Key Ideas about this Work of Art
- Claude Monet painted at least 20 versions of this scene depicting morning sunlight on the Seine River (commonly referred to as “the Seine”) in France. He painted the same scene at different stages of sunrise and in a variety of weather conditions.
- Monet belonged to a group of painters called the Impressionists. One thing that was very important to them was showing the way light could change the appearance of a place (especially outdoors).
- Monet used a soft paintbrush and gentle brushstrokes to create this painting. This makes the texture of the painting look smoother.
- The Seine River extends from Paris all the way to the channel between England and France. This river makes it possible for ships to carry products in and out of the city with ease.
For two years (1896 through 1897) Claude Monet woke up every morning at 3:30 to paint. By the time the sun came up in the French village of Giverny, Monet was already in the small boat he kept tied to a tree branch along the Seine. He sat in his floating art studio each day and created paintings of the early morning sunlight on the water.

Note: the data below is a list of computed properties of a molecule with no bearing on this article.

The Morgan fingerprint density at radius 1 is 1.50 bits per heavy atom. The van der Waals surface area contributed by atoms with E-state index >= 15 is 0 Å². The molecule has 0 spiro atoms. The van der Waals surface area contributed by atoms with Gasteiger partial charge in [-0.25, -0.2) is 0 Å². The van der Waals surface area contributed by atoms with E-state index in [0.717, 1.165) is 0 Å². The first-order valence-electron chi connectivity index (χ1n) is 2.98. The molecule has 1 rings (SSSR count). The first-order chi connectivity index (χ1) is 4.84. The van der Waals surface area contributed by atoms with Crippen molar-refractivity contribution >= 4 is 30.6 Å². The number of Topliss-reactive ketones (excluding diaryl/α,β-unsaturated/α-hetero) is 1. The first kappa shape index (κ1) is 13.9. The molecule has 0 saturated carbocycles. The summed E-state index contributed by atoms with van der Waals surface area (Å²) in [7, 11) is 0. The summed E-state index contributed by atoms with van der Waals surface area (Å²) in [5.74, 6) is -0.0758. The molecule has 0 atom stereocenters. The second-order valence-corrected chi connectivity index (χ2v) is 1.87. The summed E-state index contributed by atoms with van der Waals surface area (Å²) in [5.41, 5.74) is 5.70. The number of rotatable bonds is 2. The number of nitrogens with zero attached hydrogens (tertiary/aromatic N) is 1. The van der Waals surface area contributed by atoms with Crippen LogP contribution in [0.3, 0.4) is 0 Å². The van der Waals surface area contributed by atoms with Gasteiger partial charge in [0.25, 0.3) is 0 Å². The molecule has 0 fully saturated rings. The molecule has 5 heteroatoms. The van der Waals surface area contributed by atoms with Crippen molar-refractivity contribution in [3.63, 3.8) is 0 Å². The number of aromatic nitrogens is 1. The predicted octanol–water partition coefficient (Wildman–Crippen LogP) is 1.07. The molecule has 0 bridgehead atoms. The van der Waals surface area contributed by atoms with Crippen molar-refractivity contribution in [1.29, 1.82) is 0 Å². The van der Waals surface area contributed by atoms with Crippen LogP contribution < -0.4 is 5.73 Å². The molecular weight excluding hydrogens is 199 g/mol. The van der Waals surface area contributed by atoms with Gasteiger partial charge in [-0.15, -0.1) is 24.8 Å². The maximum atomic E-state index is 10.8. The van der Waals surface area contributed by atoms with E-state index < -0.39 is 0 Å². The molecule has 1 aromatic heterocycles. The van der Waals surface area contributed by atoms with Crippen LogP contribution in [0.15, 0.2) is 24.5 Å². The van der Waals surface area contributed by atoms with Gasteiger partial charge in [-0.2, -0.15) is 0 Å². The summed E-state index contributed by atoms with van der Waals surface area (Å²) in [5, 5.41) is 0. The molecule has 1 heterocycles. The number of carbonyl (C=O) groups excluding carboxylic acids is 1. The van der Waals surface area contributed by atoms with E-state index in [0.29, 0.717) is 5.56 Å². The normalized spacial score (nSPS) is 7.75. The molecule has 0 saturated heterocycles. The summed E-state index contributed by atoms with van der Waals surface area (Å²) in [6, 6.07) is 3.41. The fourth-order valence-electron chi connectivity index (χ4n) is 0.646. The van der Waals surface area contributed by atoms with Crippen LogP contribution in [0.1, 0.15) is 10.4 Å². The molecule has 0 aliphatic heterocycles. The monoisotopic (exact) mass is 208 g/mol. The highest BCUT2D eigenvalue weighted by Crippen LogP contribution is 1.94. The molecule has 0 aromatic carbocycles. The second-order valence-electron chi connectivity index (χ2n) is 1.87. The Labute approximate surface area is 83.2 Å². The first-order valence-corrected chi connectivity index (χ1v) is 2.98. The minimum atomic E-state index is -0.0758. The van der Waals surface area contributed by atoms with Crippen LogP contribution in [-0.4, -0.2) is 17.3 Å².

Someone who saw Monet working on this project said he worked on 14 different paintings of the same scene at the same time. He moved from one painting-in-progress to another as the sun came up and burned through the fog. Monet spent the 1890s working on his “series paintings.” They depict the same place in different types of light, at different times of the day, and in a variety of weather conditions. He created at least 20 different paintings of the Seine. This version is one of the most delicate. The details of the landscape in the distance appear slightly blurry. This creates the effect of sunlight shining through the mist.
Monet’s Mornings on the Seine series is different from the more colorful style of his earlier paintings (like The Cliff, Étretat, Sunset). The paintings depict the same place, but there are fewer bright colors in the Mornings on the Seine paintings. The brushstrokes in these paintings are softer and closer together, which makes them appear smoother in texture.
tags: environment, water, observation, reflection, change, perspective, time, weather
Resources for Teachers:
- Watch a video about Claude Monet.
- Review a student-made concept map for creative ideas on making connections with this painting.
- View and compare one of Monet’s Water Lilies paintings with The Seine at Giverny, Morning Mists.
Resources for Students: